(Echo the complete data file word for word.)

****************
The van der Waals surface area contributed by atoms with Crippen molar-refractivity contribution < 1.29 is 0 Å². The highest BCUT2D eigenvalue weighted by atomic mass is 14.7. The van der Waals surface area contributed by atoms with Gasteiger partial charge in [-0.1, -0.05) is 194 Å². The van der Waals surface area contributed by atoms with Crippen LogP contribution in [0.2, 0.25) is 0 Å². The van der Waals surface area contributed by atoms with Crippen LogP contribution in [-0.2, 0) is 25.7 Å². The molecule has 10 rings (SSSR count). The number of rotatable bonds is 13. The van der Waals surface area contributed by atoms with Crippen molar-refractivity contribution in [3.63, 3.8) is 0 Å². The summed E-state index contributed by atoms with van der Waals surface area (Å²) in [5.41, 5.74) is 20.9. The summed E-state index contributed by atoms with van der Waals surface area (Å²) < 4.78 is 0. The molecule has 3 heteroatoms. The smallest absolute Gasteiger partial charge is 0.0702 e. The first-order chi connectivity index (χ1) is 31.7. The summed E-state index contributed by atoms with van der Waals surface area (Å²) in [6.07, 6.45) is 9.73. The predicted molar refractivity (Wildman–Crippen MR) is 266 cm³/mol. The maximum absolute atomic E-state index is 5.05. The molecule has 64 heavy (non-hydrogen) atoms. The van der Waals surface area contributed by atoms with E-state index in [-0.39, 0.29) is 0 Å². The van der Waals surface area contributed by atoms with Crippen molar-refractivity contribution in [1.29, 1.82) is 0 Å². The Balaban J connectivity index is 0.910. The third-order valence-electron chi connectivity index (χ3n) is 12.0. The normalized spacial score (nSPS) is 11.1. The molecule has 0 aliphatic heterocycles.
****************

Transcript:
The van der Waals surface area contributed by atoms with Crippen molar-refractivity contribution < 1.29 is 0 Å². The highest BCUT2D eigenvalue weighted by atomic mass is 14.7. The van der Waals surface area contributed by atoms with Gasteiger partial charge in [-0.1, -0.05) is 194 Å². The van der Waals surface area contributed by atoms with Crippen LogP contribution in [0.2, 0.25) is 0 Å². The van der Waals surface area contributed by atoms with Crippen LogP contribution in [-0.2, 0) is 25.7 Å². The molecule has 10 rings (SSSR count). The number of rotatable bonds is 13. The van der Waals surface area contributed by atoms with Crippen molar-refractivity contribution in [3.63, 3.8) is 0 Å². The summed E-state index contributed by atoms with van der Waals surface area (Å²) in [5.41, 5.74) is 20.9. The summed E-state index contributed by atoms with van der Waals surface area (Å²) < 4.78 is 0. The molecule has 3 heteroatoms. The smallest absolute Gasteiger partial charge is 0.0702 e. The first-order chi connectivity index (χ1) is 31.7. The summed E-state index contributed by atoms with van der Waals surface area (Å²) in [6.07, 6.45) is 9.73. The predicted molar refractivity (Wildman–Crippen MR) is 266 cm³/mol. The maximum absolute atomic E-state index is 5.05. The molecule has 64 heavy (non-hydrogen) atoms. The van der Waals surface area contributed by atoms with E-state index in [-0.39, 0.29) is 0 Å². The van der Waals surface area contributed by atoms with Crippen molar-refractivity contribution in [1.29, 1.82) is 0 Å². The Balaban J connectivity index is 0.910. The third-order valence-electron chi connectivity index (χ3n) is 12.0. The normalized spacial score (nSPS) is 11.1. The molecule has 0 aliphatic heterocycles.